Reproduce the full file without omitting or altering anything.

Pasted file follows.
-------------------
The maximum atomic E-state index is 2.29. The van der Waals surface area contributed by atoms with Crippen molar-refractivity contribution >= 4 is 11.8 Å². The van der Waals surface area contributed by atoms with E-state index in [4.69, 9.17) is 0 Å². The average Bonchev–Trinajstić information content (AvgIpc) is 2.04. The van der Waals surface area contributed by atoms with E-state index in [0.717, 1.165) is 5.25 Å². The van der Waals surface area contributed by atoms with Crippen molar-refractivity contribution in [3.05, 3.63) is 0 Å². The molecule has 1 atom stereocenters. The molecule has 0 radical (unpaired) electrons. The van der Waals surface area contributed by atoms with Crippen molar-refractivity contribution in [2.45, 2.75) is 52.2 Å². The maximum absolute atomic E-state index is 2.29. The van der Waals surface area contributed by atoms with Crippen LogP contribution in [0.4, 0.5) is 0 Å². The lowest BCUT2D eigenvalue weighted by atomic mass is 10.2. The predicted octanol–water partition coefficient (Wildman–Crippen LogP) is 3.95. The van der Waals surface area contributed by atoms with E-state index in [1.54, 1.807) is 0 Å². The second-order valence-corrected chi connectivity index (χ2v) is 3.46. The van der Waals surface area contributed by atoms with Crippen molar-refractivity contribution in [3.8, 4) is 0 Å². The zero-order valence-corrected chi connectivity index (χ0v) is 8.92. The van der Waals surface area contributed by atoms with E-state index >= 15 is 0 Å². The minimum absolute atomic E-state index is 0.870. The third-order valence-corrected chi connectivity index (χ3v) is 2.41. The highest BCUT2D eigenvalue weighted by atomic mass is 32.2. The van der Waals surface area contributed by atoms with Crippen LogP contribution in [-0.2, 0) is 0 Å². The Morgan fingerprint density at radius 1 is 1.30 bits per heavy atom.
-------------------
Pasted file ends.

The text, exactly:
The maximum atomic E-state index is 2.29. The van der Waals surface area contributed by atoms with Crippen molar-refractivity contribution >= 4 is 11.8 Å². The van der Waals surface area contributed by atoms with E-state index in [4.69, 9.17) is 0 Å². The average Bonchev–Trinajstić information content (AvgIpc) is 2.04. The van der Waals surface area contributed by atoms with E-state index in [0.717, 1.165) is 5.25 Å². The van der Waals surface area contributed by atoms with Crippen molar-refractivity contribution in [3.05, 3.63) is 0 Å². The molecule has 1 atom stereocenters. The molecule has 0 radical (unpaired) electrons. The van der Waals surface area contributed by atoms with Crippen molar-refractivity contribution in [2.45, 2.75) is 52.2 Å². The maximum absolute atomic E-state index is 2.29. The van der Waals surface area contributed by atoms with Crippen LogP contribution in [0.4, 0.5) is 0 Å². The lowest BCUT2D eigenvalue weighted by atomic mass is 10.2. The predicted octanol–water partition coefficient (Wildman–Crippen LogP) is 3.95. The van der Waals surface area contributed by atoms with E-state index in [1.54, 1.807) is 0 Å². The second-order valence-corrected chi connectivity index (χ2v) is 3.46. The van der Waals surface area contributed by atoms with Crippen molar-refractivity contribution in [3.8, 4) is 0 Å². The zero-order valence-corrected chi connectivity index (χ0v) is 8.92. The van der Waals surface area contributed by atoms with E-state index >= 15 is 0 Å². The minimum absolute atomic E-state index is 0.870. The third-order valence-corrected chi connectivity index (χ3v) is 2.41. The highest BCUT2D eigenvalue weighted by atomic mass is 32.2. The van der Waals surface area contributed by atoms with Crippen LogP contribution in [-0.2, 0) is 0 Å². The Morgan fingerprint density at radius 1 is 1.30 bits per heavy atom.